Personal tools
You are here: Home News Press Room Press Clips Bear experts confirm North Cascades bear was grizzly
Document Actions
  • Email this page
  • Print this
  • Bookmark and Share

Bear experts confirm North Cascades bear was grizzly

By Rich Landers
The Spokesman-Review

“We welcome this confirmation that grizzly bears still roam the North Cascades,” said Joe Scott, Conservation Northwest’s director of international conservation. “But it doesn’t change the fact that their foothold in these mountains is as tenuous as that of a climber on crumbling rock.... It will not recover without pro-active strategies to boost the population....”

WILDLIFE — A team of government and independent grizzly bear experts has confirmed that a bear photographed in North Cascades National Park in October 2010 was a grizzly bear, according to a statement just released from Conservation Northwest.

The US Fish & Wildlife Service estimates that there are fewer than 20 grizzly bears in the Cascades. But with no officially verified sightings in more than a decade, some biologists have expressed concern that the Cascades grizzly bears have all but vanished. At nearly 10,000 square miles, the North Cascades Ecosystem is the second largest of six official grizzly bear recovery zones designated by the federal government and the only one outside of the Rocky Mountains.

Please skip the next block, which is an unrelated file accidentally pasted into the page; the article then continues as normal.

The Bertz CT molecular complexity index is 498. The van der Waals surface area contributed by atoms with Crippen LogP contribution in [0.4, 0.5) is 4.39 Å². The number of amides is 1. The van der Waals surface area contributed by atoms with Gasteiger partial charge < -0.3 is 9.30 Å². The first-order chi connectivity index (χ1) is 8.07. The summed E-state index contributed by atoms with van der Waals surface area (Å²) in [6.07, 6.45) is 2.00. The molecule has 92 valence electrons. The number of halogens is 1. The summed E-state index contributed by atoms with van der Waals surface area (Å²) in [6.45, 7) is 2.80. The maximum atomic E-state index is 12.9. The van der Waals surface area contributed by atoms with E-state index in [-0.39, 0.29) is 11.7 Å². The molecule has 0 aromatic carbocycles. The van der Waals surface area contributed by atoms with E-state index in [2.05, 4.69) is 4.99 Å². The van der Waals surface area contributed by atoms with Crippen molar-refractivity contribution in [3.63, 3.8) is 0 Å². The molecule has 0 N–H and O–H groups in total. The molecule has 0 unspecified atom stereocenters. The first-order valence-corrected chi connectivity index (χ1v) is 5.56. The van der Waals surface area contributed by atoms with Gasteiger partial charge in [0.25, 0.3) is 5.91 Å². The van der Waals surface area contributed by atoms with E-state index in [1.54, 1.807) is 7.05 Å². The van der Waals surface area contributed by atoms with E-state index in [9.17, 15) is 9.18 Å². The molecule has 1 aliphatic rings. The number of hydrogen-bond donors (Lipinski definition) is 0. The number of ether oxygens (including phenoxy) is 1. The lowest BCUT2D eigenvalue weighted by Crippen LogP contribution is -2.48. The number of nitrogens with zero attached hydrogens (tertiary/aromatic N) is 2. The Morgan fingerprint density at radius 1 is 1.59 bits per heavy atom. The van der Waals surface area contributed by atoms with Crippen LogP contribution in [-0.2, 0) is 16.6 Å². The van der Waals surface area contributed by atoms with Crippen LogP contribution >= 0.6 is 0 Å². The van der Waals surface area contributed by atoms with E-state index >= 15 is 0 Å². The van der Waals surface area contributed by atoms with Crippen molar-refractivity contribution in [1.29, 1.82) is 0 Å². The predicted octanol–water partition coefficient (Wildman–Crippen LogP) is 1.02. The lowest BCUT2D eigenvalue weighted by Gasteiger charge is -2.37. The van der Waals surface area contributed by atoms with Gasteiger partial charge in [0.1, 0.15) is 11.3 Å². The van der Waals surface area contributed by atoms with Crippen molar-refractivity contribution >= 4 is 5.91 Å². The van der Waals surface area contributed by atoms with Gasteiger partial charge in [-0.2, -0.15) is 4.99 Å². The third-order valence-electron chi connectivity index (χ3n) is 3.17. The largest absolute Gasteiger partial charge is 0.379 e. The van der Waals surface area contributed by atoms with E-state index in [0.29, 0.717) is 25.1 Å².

“We welcome this confirmation that grizzly bears still roam the North Cascades,” said Joe Scott, Conservation Northwest’s director of international conservation. “But it doesn’t change the fact that their foothold in these mountains is as tenuous as that of a climber on crumbling rock. The Cascades grizzly bear population has been languishing at dangerously low levels for more than 50 years. It will not recover without pro-active strategies to boost the population, an action identified in the Service’s North Cascades Grizzly Bear Recovery Strategy 15 years ago.”

Read the original story
Document Actions
powered by Plone | site by Groundwire Consulting and served with clean energy